Reiner de Graaf - the Risk of Realism
25.11.2014, Architectural Association, London
The 20th century taught us that utopian thinking can have precarious
consequences, wagering the fate of mankind on the uncertain outcome of grand
intellectual speculations. But, if the course of history is dialectic, what
follows? Does the 21st century mark the absence of utopias? Isn’t that equally
dangerous, if not more?
What are the risks of realism? What ensues in the wake of an almost universal
realization that what is good and what works are not necessarily the same? What
are the dangers of a world that embraces a definitive divorce between what is
just and what is effective?
- The fall of the Berlin Wall is generally attributed as a success of the
- There is a flipside to this: the Wall was constructed as an anti-fascist
- Even before the wall fell, the USSR offered unilateral disarmament.
- Regarding the collapse of the east, Gorbachev should be given credit.
- Rainer is interested if this duality is also present in the history of
- 1972 Pruitt Igoe demolition.
- Jencks - end of modern architecture.
- Featured in Koyaanisqatsi
- With the way history works, with the demolition we got rid of / rejected
Metabolism, Ville Radieuse, Team X, etc.
- Reiner tried to reconstruct the series of events that led to the demolition.
Also see The Pruitt-Igoe myth, film.
- Since the 30s, St. Louis had depopulation
- People leaving cities, poorer people stay in the city.
- 1949, US Housing Act, unlocked federal funds for housing.
- Yamasaki, solicited. In the early 50s during the design phase there was
still segregation, blacks were to live in Pruitt, whites in Igoe. By the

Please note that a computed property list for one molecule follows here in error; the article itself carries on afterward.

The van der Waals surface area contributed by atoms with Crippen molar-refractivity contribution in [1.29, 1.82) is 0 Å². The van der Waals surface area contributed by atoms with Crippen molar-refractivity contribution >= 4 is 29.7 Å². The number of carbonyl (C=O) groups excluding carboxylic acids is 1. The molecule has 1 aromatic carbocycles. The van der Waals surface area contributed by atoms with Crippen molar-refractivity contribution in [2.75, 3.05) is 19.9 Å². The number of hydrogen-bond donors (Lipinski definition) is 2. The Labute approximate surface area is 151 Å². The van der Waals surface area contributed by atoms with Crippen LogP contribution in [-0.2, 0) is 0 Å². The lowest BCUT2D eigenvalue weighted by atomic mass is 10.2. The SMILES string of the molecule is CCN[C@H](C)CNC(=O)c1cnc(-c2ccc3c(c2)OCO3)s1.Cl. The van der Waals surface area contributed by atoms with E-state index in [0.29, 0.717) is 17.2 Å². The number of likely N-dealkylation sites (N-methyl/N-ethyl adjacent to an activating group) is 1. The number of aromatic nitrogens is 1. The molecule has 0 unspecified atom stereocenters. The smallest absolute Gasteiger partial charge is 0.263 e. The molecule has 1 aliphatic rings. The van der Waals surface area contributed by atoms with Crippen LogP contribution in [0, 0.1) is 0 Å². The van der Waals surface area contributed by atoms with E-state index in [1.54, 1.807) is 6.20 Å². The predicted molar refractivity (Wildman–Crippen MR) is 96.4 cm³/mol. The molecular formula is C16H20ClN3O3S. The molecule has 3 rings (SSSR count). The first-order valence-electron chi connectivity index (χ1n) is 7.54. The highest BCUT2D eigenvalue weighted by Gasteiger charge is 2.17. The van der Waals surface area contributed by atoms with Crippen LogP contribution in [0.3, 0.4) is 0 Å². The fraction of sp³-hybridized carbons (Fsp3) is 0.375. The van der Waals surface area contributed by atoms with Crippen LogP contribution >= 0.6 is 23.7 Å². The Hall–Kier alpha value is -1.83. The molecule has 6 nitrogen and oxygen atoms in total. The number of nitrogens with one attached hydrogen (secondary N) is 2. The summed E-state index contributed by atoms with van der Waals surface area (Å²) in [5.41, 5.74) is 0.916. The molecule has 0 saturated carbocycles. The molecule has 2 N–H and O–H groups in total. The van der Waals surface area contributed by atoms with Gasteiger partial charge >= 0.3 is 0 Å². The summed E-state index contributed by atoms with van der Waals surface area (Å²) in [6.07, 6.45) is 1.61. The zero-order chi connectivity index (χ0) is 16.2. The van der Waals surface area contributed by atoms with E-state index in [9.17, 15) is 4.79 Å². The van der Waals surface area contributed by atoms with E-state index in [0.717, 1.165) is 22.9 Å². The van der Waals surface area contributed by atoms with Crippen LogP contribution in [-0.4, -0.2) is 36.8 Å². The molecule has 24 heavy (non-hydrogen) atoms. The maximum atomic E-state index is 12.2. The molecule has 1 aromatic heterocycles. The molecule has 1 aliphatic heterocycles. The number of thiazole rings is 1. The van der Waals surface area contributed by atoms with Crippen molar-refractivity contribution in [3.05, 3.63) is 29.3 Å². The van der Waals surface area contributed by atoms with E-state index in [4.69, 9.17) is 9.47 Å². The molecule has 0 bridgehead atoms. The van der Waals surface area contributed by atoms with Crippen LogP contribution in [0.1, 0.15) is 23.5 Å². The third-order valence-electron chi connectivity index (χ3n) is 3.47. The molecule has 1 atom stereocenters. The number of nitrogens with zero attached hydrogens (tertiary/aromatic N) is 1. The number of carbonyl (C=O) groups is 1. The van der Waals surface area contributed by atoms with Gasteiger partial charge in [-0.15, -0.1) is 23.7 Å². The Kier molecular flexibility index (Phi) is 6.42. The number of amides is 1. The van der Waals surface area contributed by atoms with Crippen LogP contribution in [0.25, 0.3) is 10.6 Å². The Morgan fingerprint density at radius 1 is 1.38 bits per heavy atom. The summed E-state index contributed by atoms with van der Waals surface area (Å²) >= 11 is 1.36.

completion, segregation abolished.
- Beginning years: 97% occupancy rate.
- Then the beginning of the suburbanisation trend.
- Ironically, the segregation abolished by the Supreme Court was
re-installed by geographic segregation.
- By the early 70’s, St Louis’ population halved, Pruitt-Igoe population
- Architecture press changes mind and starts criticising the project.
- Change in legislation meant that the government no longer paid for
maintenance and cleaning, with reduced residents the costs were
- Demolition and huge fame.
- This is not just historical bickering, let’s compare to today.
- The whole city of St.Louis around Pruitt-Igoe is gone. Compare aerial
images, there is almost nothing in the area.
- St. Louis has huge homelessness.
- St. Louis has huge crime.
- IBM awarded St. Louis an award for using smart technologies to stop
crime, which they supplied.
- We can see a trend: tech companies are taking over tasks from public
- Picketty - capital in the 21st Century
- Used to suggest that architecture’s utopian and societal era is linked
to the times when inequality was low. 1914 - 1989
- 1914 - 1989 we had utopia
- We know the risks that entails. The question is what we will have after.
We know what we had before - feudalism.
- While in the past (during utopia, Pruitt-Ingoe) there was a divide
between a rich and the poor that needed to be addressed, now there is a
divide between the included and excluded. The change here is that the
excluded don’t have to be taken into account when implementing
growth/change. Quotes Baudrillard, America.
- The world used to be split into “democratic” (had elections) and
“totalitarian” (didn’t have elections). Now there is a new category, an in
between, composed of countries that have elections but you know the result
beforehand. eg: Venezuela, Egypt.
- Architects work a lot in the in-between countries. So much so that there
is a celebration of them in the profession. On their efficiencies.
- Qutotes Foster, Koolhaas, Eisenman, Gehry, Tschumi, praising such
- Question time notes:
- “I didn’t mean to be pessimistic.”
- Speaker points out that nothing was proposed. Answer: “I’m not of the
school, and this is a very Dutch thing in a way, that if you have an
analysis you also need to have a solution.”
- “To treat finance as an aspect of design is absent in architecture”
- “If you go to any computer conference, any TED talk, you see this whole
wave of naive optimism.”